NCBI, generated mostly for historical reasons. FTP statistics of January 2005
seem to support this: the index files were transferred only half as frequently as
the files of sequence records. The inherent inefficiencies of the index file
format also lead us to suspect that they have little serious use by the user
community, particularly for EST and GSS records.
The software that generated the index file products received little
attention over the years, and finally reached its limitations in
February 2006 (Release 152.0). The required multi-server queries which
obtained and sorted many millions of rows of terms from several different
databases simply outgrew the capacity of the hardware used for GenBank
Our short-term solution is to cease generating some index-file content
for all EST sequence records, and for GSS sequence records that originate
via direct submission to NCBI.
The three gbacc*.idx index files continue to reflect the entirety of the
release, including all EST and GSS records, however the file contents are
These 'solutions' are really just stop-gaps, and we will likely pursue
one of two options:
a) Cease support of the 'index' file products altogether.
b) Provide new products that present some of the most useful data from
the legacy 'index' files, and cease support for other types of index data.
If you are a user of the 'index' files associated with GenBank releases, we
encourage you to make your wishes known, either via the GenBank newsgroup,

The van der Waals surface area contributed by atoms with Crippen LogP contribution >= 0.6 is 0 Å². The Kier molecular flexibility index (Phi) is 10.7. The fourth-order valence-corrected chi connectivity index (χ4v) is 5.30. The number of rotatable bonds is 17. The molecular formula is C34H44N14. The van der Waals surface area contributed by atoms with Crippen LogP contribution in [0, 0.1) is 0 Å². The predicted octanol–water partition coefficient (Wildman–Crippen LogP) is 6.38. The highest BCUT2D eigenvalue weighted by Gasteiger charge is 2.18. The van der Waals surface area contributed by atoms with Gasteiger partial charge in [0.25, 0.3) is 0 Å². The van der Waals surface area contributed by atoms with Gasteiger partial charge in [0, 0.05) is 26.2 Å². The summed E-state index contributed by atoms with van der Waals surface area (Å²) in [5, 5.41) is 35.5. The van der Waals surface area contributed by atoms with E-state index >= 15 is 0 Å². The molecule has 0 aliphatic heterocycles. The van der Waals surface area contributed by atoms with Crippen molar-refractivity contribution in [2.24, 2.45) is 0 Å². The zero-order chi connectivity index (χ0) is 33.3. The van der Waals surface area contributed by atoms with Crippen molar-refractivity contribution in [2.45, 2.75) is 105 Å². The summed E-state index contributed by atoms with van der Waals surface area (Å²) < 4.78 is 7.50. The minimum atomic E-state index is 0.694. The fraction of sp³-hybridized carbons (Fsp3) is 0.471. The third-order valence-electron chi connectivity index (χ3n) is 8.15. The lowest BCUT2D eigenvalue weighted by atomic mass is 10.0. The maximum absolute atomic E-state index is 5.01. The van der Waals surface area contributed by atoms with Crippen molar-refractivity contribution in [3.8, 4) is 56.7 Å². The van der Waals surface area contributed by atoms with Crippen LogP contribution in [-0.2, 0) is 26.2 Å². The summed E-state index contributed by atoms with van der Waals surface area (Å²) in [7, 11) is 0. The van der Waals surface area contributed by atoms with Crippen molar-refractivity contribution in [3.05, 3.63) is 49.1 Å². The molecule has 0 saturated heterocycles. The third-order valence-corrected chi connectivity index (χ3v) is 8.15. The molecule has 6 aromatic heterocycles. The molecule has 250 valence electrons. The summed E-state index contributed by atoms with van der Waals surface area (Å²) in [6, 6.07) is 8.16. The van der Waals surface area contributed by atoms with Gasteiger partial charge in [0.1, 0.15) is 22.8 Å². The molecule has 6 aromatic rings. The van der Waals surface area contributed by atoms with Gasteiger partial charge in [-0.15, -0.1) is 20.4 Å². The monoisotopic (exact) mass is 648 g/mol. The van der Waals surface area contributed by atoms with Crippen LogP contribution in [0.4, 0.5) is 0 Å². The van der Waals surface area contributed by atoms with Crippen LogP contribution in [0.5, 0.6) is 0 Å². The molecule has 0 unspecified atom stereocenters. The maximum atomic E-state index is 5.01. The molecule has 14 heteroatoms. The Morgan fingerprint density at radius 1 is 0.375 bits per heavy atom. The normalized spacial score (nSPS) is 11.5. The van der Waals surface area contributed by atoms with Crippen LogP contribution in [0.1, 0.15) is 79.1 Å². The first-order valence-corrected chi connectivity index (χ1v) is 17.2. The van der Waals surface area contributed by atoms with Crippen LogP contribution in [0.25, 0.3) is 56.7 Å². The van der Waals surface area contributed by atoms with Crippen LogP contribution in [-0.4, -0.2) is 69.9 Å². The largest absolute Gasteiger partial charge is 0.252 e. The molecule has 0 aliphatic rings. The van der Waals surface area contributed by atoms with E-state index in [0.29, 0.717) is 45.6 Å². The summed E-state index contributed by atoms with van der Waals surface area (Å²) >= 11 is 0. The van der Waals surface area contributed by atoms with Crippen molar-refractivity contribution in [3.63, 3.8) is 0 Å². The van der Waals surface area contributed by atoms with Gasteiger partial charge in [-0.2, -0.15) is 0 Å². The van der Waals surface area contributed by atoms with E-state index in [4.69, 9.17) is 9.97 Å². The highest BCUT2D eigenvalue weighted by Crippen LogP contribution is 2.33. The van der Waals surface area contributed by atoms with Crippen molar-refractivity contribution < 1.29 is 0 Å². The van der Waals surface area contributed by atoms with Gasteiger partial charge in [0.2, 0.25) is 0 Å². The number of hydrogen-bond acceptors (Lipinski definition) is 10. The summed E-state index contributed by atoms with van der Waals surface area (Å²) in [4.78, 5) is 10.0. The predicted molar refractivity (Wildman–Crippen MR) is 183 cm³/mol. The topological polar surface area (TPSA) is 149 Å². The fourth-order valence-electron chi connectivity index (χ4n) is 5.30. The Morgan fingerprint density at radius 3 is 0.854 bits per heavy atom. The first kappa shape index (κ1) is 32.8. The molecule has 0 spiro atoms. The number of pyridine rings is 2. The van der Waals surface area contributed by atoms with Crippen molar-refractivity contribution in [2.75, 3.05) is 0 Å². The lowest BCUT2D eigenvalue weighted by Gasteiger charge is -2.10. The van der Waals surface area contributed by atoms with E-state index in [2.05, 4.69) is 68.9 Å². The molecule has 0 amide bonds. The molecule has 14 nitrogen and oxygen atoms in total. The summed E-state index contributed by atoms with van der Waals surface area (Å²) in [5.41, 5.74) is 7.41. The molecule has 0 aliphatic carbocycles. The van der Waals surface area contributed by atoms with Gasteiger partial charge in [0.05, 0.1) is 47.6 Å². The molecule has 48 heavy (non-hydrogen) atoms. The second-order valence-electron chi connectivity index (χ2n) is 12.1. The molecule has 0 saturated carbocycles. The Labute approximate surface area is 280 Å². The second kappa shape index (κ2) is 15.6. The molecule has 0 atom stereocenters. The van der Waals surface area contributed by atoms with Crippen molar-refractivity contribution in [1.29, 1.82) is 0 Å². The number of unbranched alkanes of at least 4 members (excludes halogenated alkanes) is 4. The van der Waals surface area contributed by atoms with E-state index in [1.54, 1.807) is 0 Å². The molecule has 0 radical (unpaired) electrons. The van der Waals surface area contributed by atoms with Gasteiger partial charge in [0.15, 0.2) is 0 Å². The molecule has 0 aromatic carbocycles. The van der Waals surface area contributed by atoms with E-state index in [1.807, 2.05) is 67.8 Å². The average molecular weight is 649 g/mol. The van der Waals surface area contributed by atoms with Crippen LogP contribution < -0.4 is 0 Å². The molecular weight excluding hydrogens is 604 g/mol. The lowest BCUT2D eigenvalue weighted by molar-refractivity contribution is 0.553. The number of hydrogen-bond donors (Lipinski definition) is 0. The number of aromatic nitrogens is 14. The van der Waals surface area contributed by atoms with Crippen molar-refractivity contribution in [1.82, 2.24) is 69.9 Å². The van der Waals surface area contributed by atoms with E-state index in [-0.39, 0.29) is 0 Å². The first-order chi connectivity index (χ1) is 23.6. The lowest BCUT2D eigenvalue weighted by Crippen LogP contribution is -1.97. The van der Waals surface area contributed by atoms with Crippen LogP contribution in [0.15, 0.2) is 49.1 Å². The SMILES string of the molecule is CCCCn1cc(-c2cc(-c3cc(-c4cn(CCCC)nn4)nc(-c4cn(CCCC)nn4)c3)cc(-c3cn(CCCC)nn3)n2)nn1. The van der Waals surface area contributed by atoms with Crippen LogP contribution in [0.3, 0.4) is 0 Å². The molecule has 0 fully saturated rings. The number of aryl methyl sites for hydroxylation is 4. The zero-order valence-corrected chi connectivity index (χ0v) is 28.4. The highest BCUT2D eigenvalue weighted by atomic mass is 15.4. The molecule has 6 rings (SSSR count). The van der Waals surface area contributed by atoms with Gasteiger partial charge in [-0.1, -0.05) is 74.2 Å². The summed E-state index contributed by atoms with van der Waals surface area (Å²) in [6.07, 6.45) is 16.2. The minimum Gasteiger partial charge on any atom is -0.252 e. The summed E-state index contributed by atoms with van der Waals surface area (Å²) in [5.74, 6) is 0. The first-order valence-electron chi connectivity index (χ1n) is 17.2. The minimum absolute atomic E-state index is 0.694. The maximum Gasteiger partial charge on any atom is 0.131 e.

or via email to NCBI's Service Desk:
info from ncbi.nlm.nih.gov
Our apologies for any inconvenience that these changes may cause.
1.3.4 GSS File Header Problem
GSS sequences at GenBank are maintained in two different systems, depending
on their origin, and the dumps from those systems occur in parallel. Because
the second dump (for example) has no prior knowledge of exactly how many GSS
files will be dumped by the first, it does not know how to number its own
There is thus a discrepancy between the filenames and file headers for
fifty-four of the GSS flatfiles in Release 165.0. Consider gbgss232.seq :
GBGSS1.SEQ Genetic Sequence Data Bank
April 15 2008
NCBI-GenBank Flat File Release 165.0
GSS Sequences (Part 1)
87177 loci, 64476488 bases, from 87177 reported sequences
Here, the filename and part number in the header is "1", though the file
has been renamed as "232" based on the number of files dumped from the other
system. We will work to resolve this discrepancy in future releases, but the
priority is certainly much lower than many other tasks.
1.4 Upcoming Changes
1.4.1 Comprehensive protein FASTA file to be discontinued
With the availability of divisional protein FASTA files as of GenBank
Release 164.0, support for the single, large, comprehensive protein FASTA
(where 'NNN' represents a three-digit GenBank release number) will be
discontinued after GenBank Release 166.0 in June of 2008. The size
of this file has grown to exceed 4GB, which is unmanageable for many users.
Users are advised to make plans to utilize the new divisional files by
August of 2008. If this timetable poses problems, please let us know at the
NCBI Service Desk:
info from ncbi.nlm.nih.gov